Jay-Z Chats With Carson Daly On Last Call

was Carson Daly’s first guest on Last Call on Friday. Jay talked about his new album ‘Blueprint 2’, the murder of Run-DMC DJ Jam Master Jay, how he hooked up with his vodka label, the ‘Rap Patrol’ that’s been investigating hip hop for at least two years, how rap has moved beyond being called just a fad and where it may be headed next, and he gave his thoughts on fellow artists Will Smith, Eminem, and 50 Cent. Read on for a transcript.

Carson: Thank you very much. Let me bring out my first guest right
now. He was named after two new york city subway lines, the “j” and the

[ Cheers ] Something tells me he’s driving something a little nicer
now. Welcome Jay-Z.

[ Cheers and applause ]

[ Applause ] Easy, baby. Easy. Thank you for coming out tonight. First
of all, let me just say, when I got this show, this was — you know, we’ve
all seen Jay on other talk shows and things like that performing, and that’s
why we love him. And getting to know Jay-Z for the past, I don’t know,
five or six years, he’s one of the smartest men in the business and is
one of the greatest people, and I wanted to just talk to him. So that’s
what we’re gonna do tonight with you, and thank you for being on the show.

Jay-Z: My man.

Carson: All right. Good to have you here. [rapdirt.com]

[ Cheers and applause ]

Jay-Z: I didn’t know so many people was here, man.

Carson: Yeah. Oh, yeah.

[ Laughter ]

Jay-Z: Audience: We love you, Jay!

Jay-Z: Thank you, thank you.

Carson: We’ve got lots to talk about, but first, let me just hit the
first topic in the recent loss of jam master Jay. The funeral was today
in new york. For those people that might be watching right now, they keep
writing this is a big story, his loss in hip-hop, when it wasn’t. It was
a big story in music. What this man did transcended just hip-hop. Tell
people about jam master Jay.

Jay-Z: First of all, you’ve got to figure, they brought, like, they
revived like aerosmith’s career, you know what I’m saying? That’s way bigger
than hip-hop. They was making songs with, you know, huge rock and roll
guys in the ’80s, you know what I’m saying? They was like the first people
to be played on mtv, you know what I’m saying? These are like legends of
the game. These guys, you know, they opened doors for every one of the
artists that you see on your video channels right now.

Carson: And what was it about jam master Jay as opposed to run or dee
back then and what he was doing, musically?

Jay-Z: Yeah, he was laying, he was giving them the sound bed, you know
what I’m saying? Like, they was rappers, you know what I’m saying? And
that’s very important. They was in the forefront, but he was giving them
that music. He was putting them, putting on shows together, and he was
the glue that held run dmc together.

Carson: Right. “The new york times” article now is saying that, you
know, like we have a narc division of the nypd, now they’re talking about
having a division that will specifically police hip-hop.

Jay-Z: We call that “the rap patrol.”

Carson: “The rap patrol.”

[ Laughter ]

Jay-Z: They had that for like two years.

Carson: They did? And what did they do?

Jay-Z: Oh, they’d follow rappers around in clubs, you know, and just

Carson: So could you tell if you were in a club, who the rap patrol

Jay-Z: No, you couldn’T. No, no. They had them all dressed up nice.
They got rocker ware.

[ Laughter ]

[ Cheers and applause ]

Carson: They’re supposed to be policing you. They’re advertising for

Jay-Z: Yeah, they got the hats, they’re dressed right.  [rapdirt.com]

Carson: But was their idea, Jay, to, like, to know — I guess it’s just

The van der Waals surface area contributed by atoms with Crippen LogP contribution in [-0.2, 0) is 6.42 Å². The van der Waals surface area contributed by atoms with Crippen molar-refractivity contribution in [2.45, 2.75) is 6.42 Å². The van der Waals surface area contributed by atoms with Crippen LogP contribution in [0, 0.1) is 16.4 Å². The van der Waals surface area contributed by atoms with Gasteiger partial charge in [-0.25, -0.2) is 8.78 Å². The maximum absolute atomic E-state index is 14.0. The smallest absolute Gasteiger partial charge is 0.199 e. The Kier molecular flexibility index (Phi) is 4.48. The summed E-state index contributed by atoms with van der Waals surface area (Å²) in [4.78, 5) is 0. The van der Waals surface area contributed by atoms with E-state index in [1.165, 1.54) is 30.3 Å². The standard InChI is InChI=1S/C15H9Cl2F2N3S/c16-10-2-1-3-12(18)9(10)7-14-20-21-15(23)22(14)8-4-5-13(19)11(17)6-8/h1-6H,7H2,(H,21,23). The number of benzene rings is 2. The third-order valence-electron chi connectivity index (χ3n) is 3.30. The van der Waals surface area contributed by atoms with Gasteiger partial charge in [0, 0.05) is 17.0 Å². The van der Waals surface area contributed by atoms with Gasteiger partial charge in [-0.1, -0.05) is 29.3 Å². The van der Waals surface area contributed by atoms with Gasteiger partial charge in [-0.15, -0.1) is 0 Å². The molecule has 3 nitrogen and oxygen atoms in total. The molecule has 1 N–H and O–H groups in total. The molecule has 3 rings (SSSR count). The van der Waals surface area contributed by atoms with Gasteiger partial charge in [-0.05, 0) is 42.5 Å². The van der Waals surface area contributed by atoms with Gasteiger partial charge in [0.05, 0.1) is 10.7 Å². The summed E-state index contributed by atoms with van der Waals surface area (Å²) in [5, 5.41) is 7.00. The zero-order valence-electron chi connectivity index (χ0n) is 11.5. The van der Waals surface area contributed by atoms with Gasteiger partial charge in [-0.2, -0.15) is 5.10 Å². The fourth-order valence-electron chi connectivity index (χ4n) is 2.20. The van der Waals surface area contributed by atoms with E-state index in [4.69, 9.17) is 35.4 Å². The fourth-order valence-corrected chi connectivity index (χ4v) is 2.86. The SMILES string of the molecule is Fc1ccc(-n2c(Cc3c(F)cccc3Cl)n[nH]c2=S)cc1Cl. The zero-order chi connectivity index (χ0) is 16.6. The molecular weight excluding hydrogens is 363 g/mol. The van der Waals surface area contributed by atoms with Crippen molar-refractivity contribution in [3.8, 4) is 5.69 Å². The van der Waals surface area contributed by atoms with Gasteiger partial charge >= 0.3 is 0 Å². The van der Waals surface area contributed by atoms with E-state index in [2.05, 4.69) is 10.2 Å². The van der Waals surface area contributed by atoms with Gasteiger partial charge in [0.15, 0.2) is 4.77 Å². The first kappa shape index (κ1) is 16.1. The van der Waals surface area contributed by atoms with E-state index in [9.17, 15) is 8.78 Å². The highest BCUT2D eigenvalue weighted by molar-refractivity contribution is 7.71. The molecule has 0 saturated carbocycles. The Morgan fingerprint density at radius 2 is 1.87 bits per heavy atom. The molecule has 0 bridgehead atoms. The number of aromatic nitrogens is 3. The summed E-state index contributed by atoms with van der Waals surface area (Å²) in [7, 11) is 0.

new york — but to know the scene so well, to keep eyes on it and to see
the progress of heat on the street, how beefs are evolving, how you guys
are when you’re out so that they have notes in case, almost anticipating
something bad’s gonna go down?

Jay-Z: That’s almost, like, against the civil rights. Something’s gotta
be wrong with that. They can’t just be —

[ Cheers and applause ] There has to be a law against that.

Carson: Is that what they plan on doing now?

Jay-Z: They’ve been doing that for two years.

Carson: Right.

Jay-Z: I’m telling you.

Carson: That’s crazy to me, though.

Jay-Z: At least, I mean, it was known for two years. They might have
been doing it longer, but it was known for two years.

Carson: I think people, when they constantly read some of the — well,
some, not the ignorant people, but people that don’t know a lot — well,
that’s ignorance — about hip-hop. They keep reading this stuff and some
of the shootings and the deaths, and they just — how come i– isn’t the
idea to make some money, to put yourself in a situation where you can escape
some of the stuff that you might have had in the hood growing up? Not even
you specifically.

Jay-Z: Yeah, yeah, but you’ve got to figure, like, artists, you know,
like my first almm came out in ’96, you know what I’m saying? Or before
that, I lived in mossy projects, and I lived in brooklyn. You know, just
because I get a record deal, and I start making money, that don’t change
the person that I am or don’t eliminate, you know, problems that I had
before, before I came into the rap business. You know, and rappers, they
want to — there’s a fine line you walk. You know, you want tlive nice,
but also you’ve got friendsin the hood. You want to go visit them, you
want to go see them, you want to go chill, you want to be on the bench.
You know what I’m saying?

Carson: Yeah.

Jay-Z: But then, you know, at the same time, you have elements out there,
people that are jealous of you and things like that, and sometimes things
are cut.

Carson: How do you walk that fine line between relevance and safety?

Jay-Z: I don’t know, man.

[ Laughter ] Every day, man. I don’t know no other way to be, but I
don’t know. I don’t have a — I don’t have a blueprint for it.

Carson: Right?

Jay-Z: You know what I’m saying.

Carson: You seem like you do, ’cause you do it so well.

Jay-Z: That was a plug I was throwing.

[ Laughter and applause ]

Carson: It seems like rap in the ’90s was very political, with tribe
and public enemy, de la soul, even nwa. I think a lot of their stuff stems
from politics. I guess in the mid-’90s, when you came around, when puff
came out, a lot of the content was lifestyle-driven, sort of the glamorous
side of hip-hop. I’d love to know where you think it is right now, and
as it evolves, where it might go.

Jay-Z: Things like, you know, rap, that’s why it’s ever-changing. You
know what I mean? That’s why they’ll never stop it, you know? They’ve always
said rap would die, and it was a fad, and they would stop it or whatever,
but it’s forever changing, you know? Like you said, the ’90s was political,
then you had people who come from the hood and got some money, and they
celebrated for a couple years. You know, now, has to change again. Maybe
with all this war and everything that’s going on right now, you know, maybe